Sunday, March 22, 2009

Wow, it's March Already

Here it is, March 22nd. I have been bad about updating this blog, but to be fair I've been busy. Also, it's been darn cold here in the northeast.

Just like last year, all the little bits and pieces I purchased over the winter are being installed. I added a line brake to the boom for the reefing lines, a few well placed cleats for the halyards, most of a HAM radio installation (which also includes no small amount of studying for the tests) and getting equipment that needs updating updated (EPIRB and others).

Here's a tip: If you are going to sail away from the United States you need an FCC Ships Station license. Nothing is required except for $150 or so and when you apply check all the services you may use (for instance, EPIRB, VHF, radar, etc. - you don't need INMARSAT, but it's up to you). If you want to add a service later, it'll cost you another $150.

Anyway, that's not the tip. The FCC will give you a new MMSI number. If you've programmed your radio with the number from Boat U.S., you may have to send it back to the manufacturer to change it. All DSC enabled radios will allow at most 1 change to the MMSI number. The reason for this is to prevent someone changing the number and making false distress calls. The Standard Horizon GS5500X doesn't even allow one change. I didn't know that the Boat U.S. number wasn't good for overseas operation.

Here's another tip, though: if you have an EPIRB and you have not registered it with NOAA, do so. If it came with the boat, make sure you update it to your contact information. If you have an older non-406MHz unit, dispose of it. No one is listening to the older frequencies and it will leave you with a false sense of security. Registering is free and takes all of a few minutes to do here: You'll need your EPIRB's unit identity number (UIN) which is provided by the manufacturer and is on the unit itself.

The only difficulty is if it was registered by the previous owner with a different vessel name. The process is a little convoluted but it's absolutely doable. The end result of this process is a sticker for the EPIRB that shows you've registered it. It's good for two years and it's free.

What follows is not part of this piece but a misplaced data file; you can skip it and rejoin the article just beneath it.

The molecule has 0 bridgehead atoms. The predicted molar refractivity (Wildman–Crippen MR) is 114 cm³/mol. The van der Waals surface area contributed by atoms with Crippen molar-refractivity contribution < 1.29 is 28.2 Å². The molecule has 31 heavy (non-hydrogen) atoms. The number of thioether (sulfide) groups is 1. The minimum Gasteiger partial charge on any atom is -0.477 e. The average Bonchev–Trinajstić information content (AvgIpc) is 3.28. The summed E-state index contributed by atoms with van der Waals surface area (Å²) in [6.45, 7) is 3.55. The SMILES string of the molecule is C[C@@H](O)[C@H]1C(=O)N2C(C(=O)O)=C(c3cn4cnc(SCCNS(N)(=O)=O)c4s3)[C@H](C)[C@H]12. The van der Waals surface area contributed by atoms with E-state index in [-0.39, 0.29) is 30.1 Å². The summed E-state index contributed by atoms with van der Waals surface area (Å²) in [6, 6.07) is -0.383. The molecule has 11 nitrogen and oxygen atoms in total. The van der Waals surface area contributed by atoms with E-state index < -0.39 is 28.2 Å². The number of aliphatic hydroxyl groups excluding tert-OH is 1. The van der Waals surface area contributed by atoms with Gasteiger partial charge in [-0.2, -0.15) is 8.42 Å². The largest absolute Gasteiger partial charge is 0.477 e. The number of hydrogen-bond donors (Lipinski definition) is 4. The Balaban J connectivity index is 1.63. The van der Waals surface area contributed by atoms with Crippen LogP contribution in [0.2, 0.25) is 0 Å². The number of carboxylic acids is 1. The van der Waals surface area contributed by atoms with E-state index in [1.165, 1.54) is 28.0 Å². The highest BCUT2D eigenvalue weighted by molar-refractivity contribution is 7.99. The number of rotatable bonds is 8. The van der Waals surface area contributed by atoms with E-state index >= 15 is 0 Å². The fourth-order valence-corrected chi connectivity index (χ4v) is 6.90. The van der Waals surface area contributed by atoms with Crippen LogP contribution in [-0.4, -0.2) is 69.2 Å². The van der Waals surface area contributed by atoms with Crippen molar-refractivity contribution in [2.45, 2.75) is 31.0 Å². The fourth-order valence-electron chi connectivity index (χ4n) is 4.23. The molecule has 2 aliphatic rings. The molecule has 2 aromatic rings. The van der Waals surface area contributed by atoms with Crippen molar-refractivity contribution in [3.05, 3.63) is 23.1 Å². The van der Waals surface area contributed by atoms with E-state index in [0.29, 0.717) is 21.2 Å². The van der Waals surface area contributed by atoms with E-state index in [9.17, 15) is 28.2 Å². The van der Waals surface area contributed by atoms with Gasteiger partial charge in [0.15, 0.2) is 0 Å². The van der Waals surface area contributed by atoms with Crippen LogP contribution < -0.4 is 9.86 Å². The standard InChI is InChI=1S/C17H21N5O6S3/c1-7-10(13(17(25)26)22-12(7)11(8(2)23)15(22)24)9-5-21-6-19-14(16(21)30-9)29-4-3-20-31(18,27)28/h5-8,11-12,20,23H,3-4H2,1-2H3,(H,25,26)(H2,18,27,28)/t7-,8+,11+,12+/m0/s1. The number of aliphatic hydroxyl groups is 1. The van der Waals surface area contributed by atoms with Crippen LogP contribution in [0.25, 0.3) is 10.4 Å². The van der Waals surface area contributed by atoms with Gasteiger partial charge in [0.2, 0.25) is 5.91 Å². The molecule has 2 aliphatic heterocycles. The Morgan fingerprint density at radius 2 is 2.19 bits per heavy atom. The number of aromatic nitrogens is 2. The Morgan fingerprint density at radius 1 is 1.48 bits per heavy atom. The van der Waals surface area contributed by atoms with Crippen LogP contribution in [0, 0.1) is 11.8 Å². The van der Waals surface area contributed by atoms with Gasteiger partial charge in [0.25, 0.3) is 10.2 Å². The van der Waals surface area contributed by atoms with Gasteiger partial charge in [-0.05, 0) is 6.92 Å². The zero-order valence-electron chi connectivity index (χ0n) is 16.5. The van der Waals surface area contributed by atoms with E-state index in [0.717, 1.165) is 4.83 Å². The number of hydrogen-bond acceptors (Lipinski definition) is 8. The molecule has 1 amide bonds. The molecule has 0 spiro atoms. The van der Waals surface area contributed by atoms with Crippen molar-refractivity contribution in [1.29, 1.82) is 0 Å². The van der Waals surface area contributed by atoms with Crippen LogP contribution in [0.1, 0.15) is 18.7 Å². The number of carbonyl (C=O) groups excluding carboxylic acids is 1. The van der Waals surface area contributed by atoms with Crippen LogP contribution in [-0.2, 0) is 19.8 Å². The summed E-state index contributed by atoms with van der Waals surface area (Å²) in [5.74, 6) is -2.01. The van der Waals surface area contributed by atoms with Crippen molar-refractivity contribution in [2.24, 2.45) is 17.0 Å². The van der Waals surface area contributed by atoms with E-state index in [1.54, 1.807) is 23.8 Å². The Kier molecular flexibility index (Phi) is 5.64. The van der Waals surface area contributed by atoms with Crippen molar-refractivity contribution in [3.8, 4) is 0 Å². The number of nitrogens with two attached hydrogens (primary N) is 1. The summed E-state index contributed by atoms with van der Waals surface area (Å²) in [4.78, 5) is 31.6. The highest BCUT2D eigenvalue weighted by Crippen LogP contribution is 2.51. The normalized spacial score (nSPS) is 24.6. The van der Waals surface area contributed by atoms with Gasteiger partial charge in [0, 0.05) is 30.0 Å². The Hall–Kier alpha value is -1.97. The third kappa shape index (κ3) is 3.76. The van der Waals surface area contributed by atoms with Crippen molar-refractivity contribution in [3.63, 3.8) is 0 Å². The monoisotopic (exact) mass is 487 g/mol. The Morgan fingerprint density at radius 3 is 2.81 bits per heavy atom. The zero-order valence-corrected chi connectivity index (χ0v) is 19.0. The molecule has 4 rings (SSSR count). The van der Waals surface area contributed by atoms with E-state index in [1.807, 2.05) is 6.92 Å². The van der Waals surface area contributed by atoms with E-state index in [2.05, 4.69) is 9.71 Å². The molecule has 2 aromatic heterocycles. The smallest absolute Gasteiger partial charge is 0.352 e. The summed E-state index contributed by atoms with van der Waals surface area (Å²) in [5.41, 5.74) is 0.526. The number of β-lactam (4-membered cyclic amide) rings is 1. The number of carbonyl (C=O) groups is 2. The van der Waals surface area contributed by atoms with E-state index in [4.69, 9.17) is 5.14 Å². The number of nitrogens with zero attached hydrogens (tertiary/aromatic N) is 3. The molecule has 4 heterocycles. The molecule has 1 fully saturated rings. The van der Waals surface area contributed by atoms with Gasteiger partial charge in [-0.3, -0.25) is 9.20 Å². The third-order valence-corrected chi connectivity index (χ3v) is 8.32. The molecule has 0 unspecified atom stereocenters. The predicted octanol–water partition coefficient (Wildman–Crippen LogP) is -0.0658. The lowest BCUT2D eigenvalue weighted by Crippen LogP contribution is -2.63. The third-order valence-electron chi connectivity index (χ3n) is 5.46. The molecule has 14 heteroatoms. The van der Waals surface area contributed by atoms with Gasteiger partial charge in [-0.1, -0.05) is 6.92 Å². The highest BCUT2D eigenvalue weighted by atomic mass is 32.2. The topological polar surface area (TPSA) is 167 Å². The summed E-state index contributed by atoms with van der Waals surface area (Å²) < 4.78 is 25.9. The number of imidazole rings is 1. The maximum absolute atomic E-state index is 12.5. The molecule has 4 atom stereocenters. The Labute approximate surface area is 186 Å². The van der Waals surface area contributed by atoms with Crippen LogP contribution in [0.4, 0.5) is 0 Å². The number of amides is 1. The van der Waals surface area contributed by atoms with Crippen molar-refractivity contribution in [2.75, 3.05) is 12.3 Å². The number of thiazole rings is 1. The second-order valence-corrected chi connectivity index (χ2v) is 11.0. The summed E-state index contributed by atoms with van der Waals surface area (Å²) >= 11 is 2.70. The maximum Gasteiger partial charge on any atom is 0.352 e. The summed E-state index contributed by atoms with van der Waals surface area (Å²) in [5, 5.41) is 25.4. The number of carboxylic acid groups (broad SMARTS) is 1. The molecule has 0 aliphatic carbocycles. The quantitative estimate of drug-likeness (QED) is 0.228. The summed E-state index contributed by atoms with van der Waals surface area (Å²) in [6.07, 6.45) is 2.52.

Before leaving, I plan to purchase another EPIRB that deploys automatically. The manual one will go with the ditch bag.

It's amazing on how much effort it is to get a vessel ready for offshore use. Not just physical work, but expense and thought and learning. It's often hard to look at your boat and think of all the things that make general travel safe. Most of us sail in pretty benign areas (at least on the east coast) and have many choices for ports when the weather turns crappy. Once you're offshore by more than about 50 miles it's a total free-for-all. By the time you'd make safe harbor the weather incident will probably be over. This is why the SOLAS (Safety Of Life At Sea) requirements are so strict.

What is a minor nuisance day sailing becomes possibly life threatening on offshore passages. One of my pet peeves was that several drawers in Pelican didn't have latches and on port tacks tended to open - they never fell out, but I never pressed the rail into the water either. So my first project in March was to put latches on everything that wasn't. Although I don't really care for the fingerhole type of latching, it's what I have and it'll have to do. Finger hole latching invites broke fingers. At least the holes are big enough for some wiggle room.

Sure, in port it's a nuisance in port to have to unlatch drawers every time you want to get to something, but it's a small price to pay to keep knives and stuff from flying about when you least need it.

Once the cover came off (I forget how much I enjoy the light streaming in) it's apparent how dusty the boat gets during the winter. Light is wonderful, but shows everything! So now Spring Cleaning is in full swing. Swiffer pads are the best for dusting! I wish they had one with oil for the wood, too. If I find another product that works well on the interior teak, I'll post it.

Well, I'm off to do more stuff! The bad thing about boats is that projects never end. The great thing about boats is that projects never end!

We'll all be on the water soon! See you there!